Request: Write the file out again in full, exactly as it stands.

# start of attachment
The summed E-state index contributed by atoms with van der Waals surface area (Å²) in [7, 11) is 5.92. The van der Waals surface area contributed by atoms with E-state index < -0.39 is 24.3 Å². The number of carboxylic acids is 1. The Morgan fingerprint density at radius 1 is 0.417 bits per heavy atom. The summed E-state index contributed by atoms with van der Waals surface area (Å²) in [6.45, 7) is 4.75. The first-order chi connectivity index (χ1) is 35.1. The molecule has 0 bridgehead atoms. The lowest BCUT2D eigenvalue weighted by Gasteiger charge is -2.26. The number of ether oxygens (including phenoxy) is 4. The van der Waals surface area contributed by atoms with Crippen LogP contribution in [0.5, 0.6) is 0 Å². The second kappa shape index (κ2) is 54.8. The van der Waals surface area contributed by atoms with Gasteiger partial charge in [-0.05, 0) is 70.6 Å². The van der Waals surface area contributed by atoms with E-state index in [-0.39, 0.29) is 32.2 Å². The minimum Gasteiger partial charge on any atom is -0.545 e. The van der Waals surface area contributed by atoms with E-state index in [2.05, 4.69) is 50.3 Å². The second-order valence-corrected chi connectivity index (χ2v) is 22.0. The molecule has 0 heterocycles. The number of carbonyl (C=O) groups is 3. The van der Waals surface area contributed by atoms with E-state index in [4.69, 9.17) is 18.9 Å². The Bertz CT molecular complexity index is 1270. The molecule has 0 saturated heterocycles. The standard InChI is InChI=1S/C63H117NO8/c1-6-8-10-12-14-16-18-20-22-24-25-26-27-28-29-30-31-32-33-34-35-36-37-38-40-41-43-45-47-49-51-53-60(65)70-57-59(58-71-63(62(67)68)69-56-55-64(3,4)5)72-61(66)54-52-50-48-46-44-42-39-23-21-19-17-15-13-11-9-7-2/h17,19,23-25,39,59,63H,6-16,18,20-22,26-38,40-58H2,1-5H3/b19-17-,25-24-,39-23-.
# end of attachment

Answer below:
The summed E-state index contributed by atoms with van der Waals surface area (Å²) in [7, 11) is 5.92. The van der Waals surface area contributed by atoms with E-state index < -0.39 is 24.3 Å². The number of carboxylic acids is 1. The Morgan fingerprint density at radius 1 is 0.417 bits per heavy atom. The summed E-state index contributed by atoms with van der Waals surface area (Å²) in [6.45, 7) is 4.75. The first-order chi connectivity index (χ1) is 35.1. The molecule has 0 bridgehead atoms. The lowest BCUT2D eigenvalue weighted by Gasteiger charge is -2.26. The number of ether oxygens (including phenoxy) is 4. The van der Waals surface area contributed by atoms with Crippen LogP contribution in [0.5, 0.6) is 0 Å². The second kappa shape index (κ2) is 54.8. The van der Waals surface area contributed by atoms with Gasteiger partial charge in [-0.05, 0) is 70.6 Å². The van der Waals surface area contributed by atoms with E-state index in [-0.39, 0.29) is 32.2 Å². The minimum Gasteiger partial charge on any atom is -0.545 e. The van der Waals surface area contributed by atoms with E-state index in [2.05, 4.69) is 50.3 Å². The second-order valence-corrected chi connectivity index (χ2v) is 22.0. The molecule has 0 heterocycles. The number of carbonyl (C=O) groups is 3. The van der Waals surface area contributed by atoms with E-state index in [4.69, 9.17) is 18.9 Å². The Bertz CT molecular complexity index is 1270. The molecule has 0 saturated heterocycles. The standard InChI is InChI=1S/C63H117NO8/c1-6-8-10-12-14-16-18-20-22-24-25-26-27-28-29-30-31-32-33-34-35-36-37-38-40-41-43-45-47-49-51-53-60(65)70-57-59(58-71-63(62(67)68)69-56-55-64(3,4)5)72-61(66)54-52-50-48-46-44-42-39-23-21-19-17-15-13-11-9-7-2/h17,19,23-25,39,59,63H,6-16,18,20-22,26-38,40-58H2,1-5H3/b19-17-,25-24-,39-23-.